As nervous as I am about letting others get their hands on ‘my baby’, I know the right support will strengthen it.

Do you seek out advice from beta readers and critique buddies? How willing are you to take the advice of those who might suggest major changes in your manuscripts?


~  ~  ~

Baseboards and Oversights

DSC09797Our house has baseboards, and today my hubby is taping above them in preparation for repainting. Baseboards are one of those things I’ve always taken for granted. Don’t they just run around rooms in straight lines to tidy up where walls meet flooring? Who knew they have to fit around so many corners and into so many out-of-the-way nooks and crannies to do so?

It’s a little like all the details that go into polishing a story. Inconspicuous but essential items that pull everything together, tidying up fictional versions of jagged gyproc edges and stray carpet fibers.

I’m surprised at how many messy bits I catch during revisions – the obvious discrepancies like the protagonist who has copper-coloured hair in one chapter and burnished blonde in another, or the child who can’t reach an item on a kitchen counter but has no trouble using the sustain pedal at his piano lesson. Obscure references to distances and time can blow your credibility, too. I had a character taking a flight from Vancouver to Toronto. She had a leisurely breakfast with her husband before leaving for the airport, and she miraculously arrived at her destination in time for a mid-morning meeting! (It’s a five-hour flight.)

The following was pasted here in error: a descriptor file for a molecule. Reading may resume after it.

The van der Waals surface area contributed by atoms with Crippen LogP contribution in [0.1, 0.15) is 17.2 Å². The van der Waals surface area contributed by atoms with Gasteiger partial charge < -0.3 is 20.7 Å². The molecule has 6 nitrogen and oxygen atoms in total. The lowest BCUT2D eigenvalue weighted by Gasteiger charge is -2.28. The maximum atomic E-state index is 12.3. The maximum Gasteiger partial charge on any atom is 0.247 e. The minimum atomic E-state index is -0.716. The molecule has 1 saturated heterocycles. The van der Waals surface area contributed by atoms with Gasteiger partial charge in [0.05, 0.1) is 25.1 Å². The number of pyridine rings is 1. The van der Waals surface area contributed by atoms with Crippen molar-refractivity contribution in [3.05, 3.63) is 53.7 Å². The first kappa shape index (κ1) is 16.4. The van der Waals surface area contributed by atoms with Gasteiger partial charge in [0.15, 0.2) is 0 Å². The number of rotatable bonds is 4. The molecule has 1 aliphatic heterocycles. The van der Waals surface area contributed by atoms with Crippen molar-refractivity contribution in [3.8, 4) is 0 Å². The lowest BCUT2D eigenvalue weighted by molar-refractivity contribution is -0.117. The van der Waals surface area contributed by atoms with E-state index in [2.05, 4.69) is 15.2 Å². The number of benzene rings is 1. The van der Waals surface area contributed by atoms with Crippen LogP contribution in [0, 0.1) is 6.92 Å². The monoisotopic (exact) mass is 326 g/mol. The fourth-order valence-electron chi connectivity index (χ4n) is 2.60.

Messy bits detract from a good impression of an otherwise well constructed story, just as much as dented, paint-spattered baseboards do from an otherwise tastefully decorated room.

Have you discovered any messy mazes in your current WIP that would have confused a reader, or has a critique partner or editor ever pointed out an embarrassing oversight?

Picture 1_2

~  ~  ~

#WIPMADNESS WEEK #3 – Basics of the Craft

Welcome back for our Week #3 check-in, Wipsters.

“I’ve had a story rattling around in my head for years, waiting to be told. Maybe it’s time I wrote it.”

Hey, does anyone around here know who won this week’s draw?

If you’ve been a writer for very long, you’ve likely encountered similar comments. Whether you’re having lunch in the cafeteria at work, chatting over coffee after a club meeting, or making small talk with another parent in the bleachers at hockey practice, if you mention you’re a novelist your words may unbind the dreams of a wannabee writer. Suddenly a lot of gut-spilling happens. I think it’s a little like unburdening to a hairdresser or bartender!

After the above statement was made we chatted a bit about her ambition. I always like to encourage anyone who feels the pull to write, but it was soon obvious that she would benefit from doing some groundwork on the craft of writing before she began putting any words on paper.